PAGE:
The COVID-19 induced recession has created economic and related societal effects not seen since the Great Depression. The unemployment rate peaked far higher during this current recession (14.7% in April 2020) versus the Great Recession (9.5% in June 2009) according the US Bureau of Labor Statistics, thus has a greater recovery gap. Moreover, this recession is virus-induced as opposed to a more traditional economic-induced event, so the dynamics around the recovery will be different. Also, recovery from this recession will likely take much longer than originally thought. Pharma company executives should not be complacent in thinking the need for continued economic analysis has dissipated. Axtria has the expertise in all aspects of pharma analytics applications, changes in commercial model design caused and accelerated by COVID-19, effects on commercial operations, economic analysis, and business information management to address all issues related to prolonged economic distress.

Axtria’s think tank has created innovative solutions to help clients make better decisions over the subsequent year or two as the US battles and recovers from the pandemic. The solutions have been designed by industry-leading experts like David Wood, PhD (Advanced Analytics), George Chressanthis, PhD (Pharmaceutical/Healthcare Economics), Uday Shah, MBA (Market Access), and Razek Karnoub, PhD (Forecasting).

Furthermore, the continued COVID-19 induced effects illustrate the need for advanced economic analysis to measure and mitigate its effects on brand utilization, patient health, and economic outcomes. Tech companies like Amazon, Google, and Microsoft have been hiring dozens of PhD economists to solve an array of business problems, issues that are very similar to those faced by the pharma industry.10 Axtria has pharma industry-experienced PhD economists to help clients with their business problems using advanced economic analysis.

If you are worried about accurately measuring the effects of continued long-term economic challenges brought about by COVID-19 on brand performance, please contact us (directly below). Axtria would be delighted to help and ensure that your measurement estimates of effects, forecasts required for accurate future decision-making, and resource plans are properly optimized. This will allow us to ensure that potentially life-saving medications continue to get to the appropriate patients and help mitigate the negative societal health outcomes triggered by this pandemic-induced continued economic uncertainty.

Given the dynamic nature of this pandemic, please read articles on the Axtria Research Hub and Axtria Blogs for updates.

References

  1. Mitchell J. Income drop, layoffs slow U.S. recovery. The Wall Street Journal 2020; 2 October: A1, A2.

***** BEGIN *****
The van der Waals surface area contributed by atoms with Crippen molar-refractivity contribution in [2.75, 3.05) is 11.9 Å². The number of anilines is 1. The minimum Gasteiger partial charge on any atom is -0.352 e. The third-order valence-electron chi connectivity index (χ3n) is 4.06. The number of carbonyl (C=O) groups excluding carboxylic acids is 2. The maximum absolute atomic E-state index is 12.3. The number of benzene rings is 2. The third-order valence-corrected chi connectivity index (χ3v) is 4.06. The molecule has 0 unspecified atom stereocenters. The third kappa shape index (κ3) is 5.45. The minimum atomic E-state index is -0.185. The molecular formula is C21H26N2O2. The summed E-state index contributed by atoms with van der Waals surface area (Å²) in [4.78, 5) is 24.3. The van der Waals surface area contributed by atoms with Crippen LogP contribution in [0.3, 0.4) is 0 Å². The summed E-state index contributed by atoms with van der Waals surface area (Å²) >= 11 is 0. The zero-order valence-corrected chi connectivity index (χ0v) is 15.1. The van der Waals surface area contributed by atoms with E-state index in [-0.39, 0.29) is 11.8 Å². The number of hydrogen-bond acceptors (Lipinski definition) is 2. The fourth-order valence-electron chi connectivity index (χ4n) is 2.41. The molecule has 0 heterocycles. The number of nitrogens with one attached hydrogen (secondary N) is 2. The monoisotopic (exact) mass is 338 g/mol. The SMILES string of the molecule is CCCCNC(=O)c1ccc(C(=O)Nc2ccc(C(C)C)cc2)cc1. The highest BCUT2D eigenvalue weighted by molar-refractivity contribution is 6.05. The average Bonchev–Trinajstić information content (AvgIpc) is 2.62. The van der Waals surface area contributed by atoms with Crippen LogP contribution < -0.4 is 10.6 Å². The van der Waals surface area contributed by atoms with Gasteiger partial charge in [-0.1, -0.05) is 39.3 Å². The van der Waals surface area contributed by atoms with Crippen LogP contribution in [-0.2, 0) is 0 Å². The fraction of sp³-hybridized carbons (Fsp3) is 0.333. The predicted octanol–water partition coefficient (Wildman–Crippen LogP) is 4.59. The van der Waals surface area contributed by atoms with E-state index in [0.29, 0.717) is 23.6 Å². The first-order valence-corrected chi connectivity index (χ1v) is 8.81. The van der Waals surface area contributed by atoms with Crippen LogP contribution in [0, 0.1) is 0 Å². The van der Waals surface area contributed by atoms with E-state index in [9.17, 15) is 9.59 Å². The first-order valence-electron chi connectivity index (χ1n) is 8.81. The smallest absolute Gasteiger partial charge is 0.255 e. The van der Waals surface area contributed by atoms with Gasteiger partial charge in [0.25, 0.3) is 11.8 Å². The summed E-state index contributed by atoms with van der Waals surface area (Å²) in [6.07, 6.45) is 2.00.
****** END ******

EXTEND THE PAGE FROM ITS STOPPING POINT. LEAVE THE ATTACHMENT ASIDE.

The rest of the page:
1. Chaney S. Job gains slow as layoffs persist. The Wall Street Journal 2020; 3-4 October: A1, A2.
  1. Morath E. Long-term jobless hint at slow rebound. The Wall Street Journal 2020; 3-4 October: A2.
  1. Torry H. U.S. growth erases much of slide. The Wall Street Journal 2020; 30 October : A1, A2.
  1. Tappe A. Fed chair warns of economic tragedy if America can’t control the coronavirus. CNN Business, published online 6 October 2020, available at https://www.cnn.com/2020/10/06/economy/fed-powell-coronavirus-stimulus/index.html.
  1. Gillers H and Banerji G. US states face biggest cash crisis since the Great Depression. Fox Business (from The Wall Street Journal), published online 29 October 2020, available at https://www.foxbusiness.com/markets/us-states-face-biggest-cash-crisis-since-the-great-depression.
  1. Parker W. Mounting unpaid rent risks U.S. tidal wave of evictions. The Wall Street Journal 2020; 28 October: A1, A2.
  1. De Lea B. Millions of Americans plan to move to more affordable areas amid pandemic. Fox Business, published online 29 October 2020, available at https://www.foxbusiness.com/luxury/millions-americans-move-affordable-areas-pandemic.
  1. Hannon J. Economies await a shot in the arm. The Wall Street Journal 2020; 5 October: A2.
  1. Athey S and Luca M. Why tech companies hire so many economists. Harvard Business Review, published online 12 February 2019, available at https://hbr.org/2019/02/why-tech-companies-hire-so-many-economists.

George-A.-Chressanthis
Written By:
George A. Chressanthis
Dr. George A. Chressanthis is currently Principal Scientist at Axtria, a big data and analytics company, in a newly-defined position held since his arrival in July 2016. He brings a unique combination of professional experiences into the analysis of strategic and operational issues affecting the biopharmaceutical industry. He is a former executive in the pharmaceutical industry with achievements in academia holding senior professorships in healthcare management, marketing, economics, clinical sciences, and political science.